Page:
Also, what if he didn't have such a high impact style? What if he didn't had that feud with Kane? Fucking Kane! What if one of his first matches after winning the Intercontinental title wasn't against Sheamus? Hell, for that matter... what if all this is a work to begin with? It had to have been an elaborate work pulled off by WWE.

Stage 4: Depression

Then the story hits mainstream outlets. ESPN. CBS Sports. Fox Sports. Sites like these that would devote a day like today to post-Super Bowl happenings (yeah, you probably forgot the Super Bowl was last night, didn't you?) have a story on this 5'9" wrestler from Aberdeen, Washington. Mainstream media usually only covers wrestling when one of two things happen: when there's a scandal or when someone dies. Daniel fits into neither.

Then, another report from the Observer from Dave Meltzer. It was a brand new concussion test that showed that despite medical professionals saying he was okay, Daniel wasn't exactly okay. In fact, the results were worse than what Daniel expected. It was over the next week and a half Daniel had to come to grips with the reality we all feared: there would be no wrestling in Daniel's future. Not his immediate future, not his foreseeable future, not his distant future.

Stage 5: Acceptance

I'm not sure I'm there yet. I probably will be by the time I wake up in the morning. A moment to quote grief.com:

Acceptance is often confused with the notion of being "all right" or "OK" with what has happened. This is not the case. Most people don't ever feel OK or all right about the loss of a loved one. This stage is about accepting the reality that our loved one is physically gone and recognizing that this new reality is the permanent reality. We will never like this reality or make it OK, but eventually we accept it. We learn to live with it. It is the new norm with which we must learn to live.

It was at 11pm ET Monday night that the reality had finally set in: Daniel Bryan is really retiring. There's no Mark Henry swerve. There's no elaborate storyline at work. There is no happy ending to this fairy tale.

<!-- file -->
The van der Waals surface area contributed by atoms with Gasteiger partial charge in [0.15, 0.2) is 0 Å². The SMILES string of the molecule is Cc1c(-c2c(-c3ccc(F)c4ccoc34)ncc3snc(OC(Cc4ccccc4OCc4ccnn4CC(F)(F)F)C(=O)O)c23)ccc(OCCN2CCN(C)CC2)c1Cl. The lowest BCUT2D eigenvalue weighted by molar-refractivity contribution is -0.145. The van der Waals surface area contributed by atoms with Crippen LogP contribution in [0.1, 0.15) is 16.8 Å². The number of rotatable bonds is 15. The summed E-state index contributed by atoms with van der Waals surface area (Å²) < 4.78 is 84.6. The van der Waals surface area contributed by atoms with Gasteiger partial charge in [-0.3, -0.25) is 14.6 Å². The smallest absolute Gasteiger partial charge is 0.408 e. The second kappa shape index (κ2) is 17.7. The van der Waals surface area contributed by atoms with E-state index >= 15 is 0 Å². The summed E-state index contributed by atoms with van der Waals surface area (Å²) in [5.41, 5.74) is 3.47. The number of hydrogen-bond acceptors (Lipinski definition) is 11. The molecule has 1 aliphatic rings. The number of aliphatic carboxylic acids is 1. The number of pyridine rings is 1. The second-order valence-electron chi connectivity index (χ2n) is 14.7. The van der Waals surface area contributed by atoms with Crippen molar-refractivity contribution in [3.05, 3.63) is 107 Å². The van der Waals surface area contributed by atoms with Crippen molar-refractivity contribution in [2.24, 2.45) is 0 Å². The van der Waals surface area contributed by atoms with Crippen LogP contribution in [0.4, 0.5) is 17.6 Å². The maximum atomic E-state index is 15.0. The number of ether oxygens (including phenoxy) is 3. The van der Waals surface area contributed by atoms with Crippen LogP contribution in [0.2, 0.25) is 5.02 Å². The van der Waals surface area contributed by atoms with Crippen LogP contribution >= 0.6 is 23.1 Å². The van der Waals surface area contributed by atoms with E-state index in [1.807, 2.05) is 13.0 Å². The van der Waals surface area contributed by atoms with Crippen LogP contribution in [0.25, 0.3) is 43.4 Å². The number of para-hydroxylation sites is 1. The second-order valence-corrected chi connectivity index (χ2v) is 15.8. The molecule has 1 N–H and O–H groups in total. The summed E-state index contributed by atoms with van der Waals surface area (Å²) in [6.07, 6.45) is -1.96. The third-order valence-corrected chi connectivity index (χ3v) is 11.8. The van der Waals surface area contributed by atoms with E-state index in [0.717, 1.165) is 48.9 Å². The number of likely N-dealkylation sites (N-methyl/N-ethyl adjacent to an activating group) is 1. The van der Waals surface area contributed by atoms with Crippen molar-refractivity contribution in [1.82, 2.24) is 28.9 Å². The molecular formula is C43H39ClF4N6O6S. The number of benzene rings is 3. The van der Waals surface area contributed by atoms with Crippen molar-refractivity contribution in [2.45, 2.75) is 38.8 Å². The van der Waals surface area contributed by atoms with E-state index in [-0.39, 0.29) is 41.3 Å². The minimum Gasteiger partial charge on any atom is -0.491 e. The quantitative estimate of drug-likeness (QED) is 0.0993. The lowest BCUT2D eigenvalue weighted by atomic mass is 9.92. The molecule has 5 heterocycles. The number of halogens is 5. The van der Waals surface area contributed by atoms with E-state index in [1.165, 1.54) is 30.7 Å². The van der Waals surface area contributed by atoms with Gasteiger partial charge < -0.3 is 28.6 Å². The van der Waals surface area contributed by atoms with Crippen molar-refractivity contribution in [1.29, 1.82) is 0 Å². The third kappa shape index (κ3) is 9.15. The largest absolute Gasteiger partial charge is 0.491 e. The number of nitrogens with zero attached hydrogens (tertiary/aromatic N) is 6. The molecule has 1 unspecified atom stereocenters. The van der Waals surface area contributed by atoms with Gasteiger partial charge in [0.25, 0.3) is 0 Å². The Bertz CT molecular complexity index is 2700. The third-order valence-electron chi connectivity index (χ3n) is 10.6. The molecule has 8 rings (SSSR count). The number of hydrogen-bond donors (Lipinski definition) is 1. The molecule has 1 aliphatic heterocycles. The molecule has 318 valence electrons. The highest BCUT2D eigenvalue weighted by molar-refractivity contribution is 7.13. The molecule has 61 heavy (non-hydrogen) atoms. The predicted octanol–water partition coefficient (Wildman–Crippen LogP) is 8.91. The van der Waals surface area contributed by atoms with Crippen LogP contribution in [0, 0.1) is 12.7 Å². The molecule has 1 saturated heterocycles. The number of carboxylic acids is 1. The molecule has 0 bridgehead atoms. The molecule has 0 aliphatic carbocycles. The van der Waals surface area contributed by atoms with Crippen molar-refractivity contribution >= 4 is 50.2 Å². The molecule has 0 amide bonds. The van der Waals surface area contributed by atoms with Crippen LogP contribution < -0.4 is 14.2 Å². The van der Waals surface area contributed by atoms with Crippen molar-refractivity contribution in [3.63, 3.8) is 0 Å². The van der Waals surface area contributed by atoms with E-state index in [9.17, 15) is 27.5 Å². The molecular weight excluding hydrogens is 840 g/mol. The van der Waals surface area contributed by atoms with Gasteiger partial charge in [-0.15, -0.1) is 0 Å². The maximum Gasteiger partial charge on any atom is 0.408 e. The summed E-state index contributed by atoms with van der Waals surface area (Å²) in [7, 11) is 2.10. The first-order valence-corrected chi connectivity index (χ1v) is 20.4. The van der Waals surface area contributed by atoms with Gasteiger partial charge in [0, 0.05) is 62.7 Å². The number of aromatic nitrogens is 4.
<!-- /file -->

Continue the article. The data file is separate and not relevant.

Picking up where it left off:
I may never be okay with it, but I will have to learn to live with it. It's the reality that hit me when Steve Austin was forced to shut it down nearly 13 years ago, when Ric Flair called it a career after 35 years eight years ago, when Shawn Michaels left us six years ago and when Edge's spine forced him to do the same a year later. It's the reality that hit like a thunderbolt when CM Punk made good on his promise to hang it up by his 35th birthday two years ago. And at the risk of being morbid, when Eddie Guerrero left this mortal coil a decade ago.

It will take some time for me to adjust, and there's a chance Daniel will be a WWE Hall of Famer by the time I do. And that's okay. It may take you some time too. We'll surely find others to root for, whether it be in WWE or elsewhere. Others will probably move away from wrestling altogether, seeing another one of their favorites gone from the ring too soon.

Just as Daniel Bryan begins a new chapter in his life, we as wrestling fans begin one in our fandom: one that will not include "active wrestler Daniel Bryan". We will face it bravely and attack it much in the way Daniel Bryan attacked through wrestlers all over the world for his adult life. It's okay to be sad because he's gone. Take all the time you need to process it. We'll be here when you're done.